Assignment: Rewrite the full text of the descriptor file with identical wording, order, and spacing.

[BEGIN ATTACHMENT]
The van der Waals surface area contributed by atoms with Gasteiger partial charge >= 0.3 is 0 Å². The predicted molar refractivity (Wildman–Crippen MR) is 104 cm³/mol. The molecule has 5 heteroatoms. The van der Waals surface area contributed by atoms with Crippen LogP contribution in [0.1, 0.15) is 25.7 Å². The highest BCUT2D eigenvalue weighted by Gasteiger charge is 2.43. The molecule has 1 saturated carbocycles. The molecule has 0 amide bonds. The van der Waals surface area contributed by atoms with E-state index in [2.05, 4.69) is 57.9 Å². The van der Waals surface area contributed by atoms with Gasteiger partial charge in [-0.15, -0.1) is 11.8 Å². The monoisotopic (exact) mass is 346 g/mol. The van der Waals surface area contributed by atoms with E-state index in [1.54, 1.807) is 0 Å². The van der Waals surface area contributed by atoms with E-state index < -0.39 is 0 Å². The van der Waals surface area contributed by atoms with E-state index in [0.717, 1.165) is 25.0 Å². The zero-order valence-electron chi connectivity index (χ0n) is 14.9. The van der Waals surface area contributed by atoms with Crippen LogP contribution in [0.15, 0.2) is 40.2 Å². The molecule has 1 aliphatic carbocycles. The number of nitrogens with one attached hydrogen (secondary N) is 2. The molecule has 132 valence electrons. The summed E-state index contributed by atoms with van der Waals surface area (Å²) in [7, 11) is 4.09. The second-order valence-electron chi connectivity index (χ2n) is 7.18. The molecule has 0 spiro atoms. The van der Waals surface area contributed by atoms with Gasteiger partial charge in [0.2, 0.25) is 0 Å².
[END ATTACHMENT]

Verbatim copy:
The van der Waals surface area contributed by atoms with Gasteiger partial charge >= 0.3 is 0 Å². The predicted molar refractivity (Wildman–Crippen MR) is 104 cm³/mol. The molecule has 5 heteroatoms. The van der Waals surface area contributed by atoms with Crippen LogP contribution in [0.1, 0.15) is 25.7 Å². The highest BCUT2D eigenvalue weighted by Gasteiger charge is 2.43. The molecule has 1 saturated carbocycles. The molecule has 0 amide bonds. The van der Waals surface area contributed by atoms with E-state index in [2.05, 4.69) is 57.9 Å². The van der Waals surface area contributed by atoms with Gasteiger partial charge in [-0.15, -0.1) is 11.8 Å². The monoisotopic (exact) mass is 346 g/mol. The van der Waals surface area contributed by atoms with E-state index in [1.54, 1.807) is 0 Å². The van der Waals surface area contributed by atoms with E-state index < -0.39 is 0 Å². The van der Waals surface area contributed by atoms with E-state index in [0.717, 1.165) is 25.0 Å². The zero-order valence-electron chi connectivity index (χ0n) is 14.9. The van der Waals surface area contributed by atoms with Crippen LogP contribution in [0.15, 0.2) is 40.2 Å². The molecule has 1 aliphatic carbocycles. The number of nitrogens with one attached hydrogen (secondary N) is 2. The molecule has 132 valence electrons. The summed E-state index contributed by atoms with van der Waals surface area (Å²) in [7, 11) is 4.09. The second-order valence-electron chi connectivity index (χ2n) is 7.18. The molecule has 0 spiro atoms. The van der Waals surface area contributed by atoms with Gasteiger partial charge in [0.2, 0.25) is 0 Å².